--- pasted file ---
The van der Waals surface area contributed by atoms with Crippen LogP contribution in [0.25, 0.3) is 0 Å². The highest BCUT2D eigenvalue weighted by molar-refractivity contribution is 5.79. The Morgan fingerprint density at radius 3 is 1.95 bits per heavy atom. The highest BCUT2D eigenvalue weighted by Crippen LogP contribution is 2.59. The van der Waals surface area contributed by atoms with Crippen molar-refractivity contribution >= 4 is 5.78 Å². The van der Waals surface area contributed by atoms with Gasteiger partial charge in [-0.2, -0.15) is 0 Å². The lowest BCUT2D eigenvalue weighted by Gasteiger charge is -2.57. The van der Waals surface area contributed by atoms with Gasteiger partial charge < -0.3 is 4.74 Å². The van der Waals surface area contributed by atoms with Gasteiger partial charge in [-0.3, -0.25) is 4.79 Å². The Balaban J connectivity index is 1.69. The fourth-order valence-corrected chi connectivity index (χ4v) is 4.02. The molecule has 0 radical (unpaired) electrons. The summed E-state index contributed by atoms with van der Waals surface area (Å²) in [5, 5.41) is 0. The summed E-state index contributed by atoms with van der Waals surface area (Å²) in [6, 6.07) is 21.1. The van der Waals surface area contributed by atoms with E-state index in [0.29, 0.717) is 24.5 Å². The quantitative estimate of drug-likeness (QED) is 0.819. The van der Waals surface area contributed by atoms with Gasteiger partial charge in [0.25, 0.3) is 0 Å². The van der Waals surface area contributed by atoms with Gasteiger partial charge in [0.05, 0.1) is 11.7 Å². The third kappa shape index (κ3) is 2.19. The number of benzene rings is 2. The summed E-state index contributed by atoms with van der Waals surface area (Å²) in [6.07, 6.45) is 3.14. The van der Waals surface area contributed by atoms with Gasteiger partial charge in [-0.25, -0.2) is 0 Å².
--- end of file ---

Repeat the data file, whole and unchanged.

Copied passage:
The van der Waals surface area contributed by atoms with Crippen LogP contribution in [0.25, 0.3) is 0 Å². The highest BCUT2D eigenvalue weighted by molar-refractivity contribution is 5.79. The Morgan fingerprint density at radius 3 is 1.95 bits per heavy atom. The highest BCUT2D eigenvalue weighted by Crippen LogP contribution is 2.59. The van der Waals surface area contributed by atoms with Crippen molar-refractivity contribution >= 4 is 5.78 Å². The van der Waals surface area contributed by atoms with Gasteiger partial charge in [-0.2, -0.15) is 0 Å². The lowest BCUT2D eigenvalue weighted by Gasteiger charge is -2.57. The van der Waals surface area contributed by atoms with Gasteiger partial charge < -0.3 is 4.74 Å². The van der Waals surface area contributed by atoms with Gasteiger partial charge in [-0.3, -0.25) is 4.79 Å². The Balaban J connectivity index is 1.69. The fourth-order valence-corrected chi connectivity index (χ4v) is 4.02. The molecule has 0 radical (unpaired) electrons. The summed E-state index contributed by atoms with van der Waals surface area (Å²) in [5, 5.41) is 0. The summed E-state index contributed by atoms with van der Waals surface area (Å²) in [6, 6.07) is 21.1. The van der Waals surface area contributed by atoms with E-state index in [0.29, 0.717) is 24.5 Å². The quantitative estimate of drug-likeness (QED) is 0.819. The van der Waals surface area contributed by atoms with Gasteiger partial charge in [0.25, 0.3) is 0 Å². The van der Waals surface area contributed by atoms with Gasteiger partial charge in [0.05, 0.1) is 11.7 Å². The third kappa shape index (κ3) is 2.19. The number of benzene rings is 2. The summed E-state index contributed by atoms with van der Waals surface area (Å²) in [6.07, 6.45) is 3.14. The van der Waals surface area contributed by atoms with Gasteiger partial charge in [-0.25, -0.2) is 0 Å².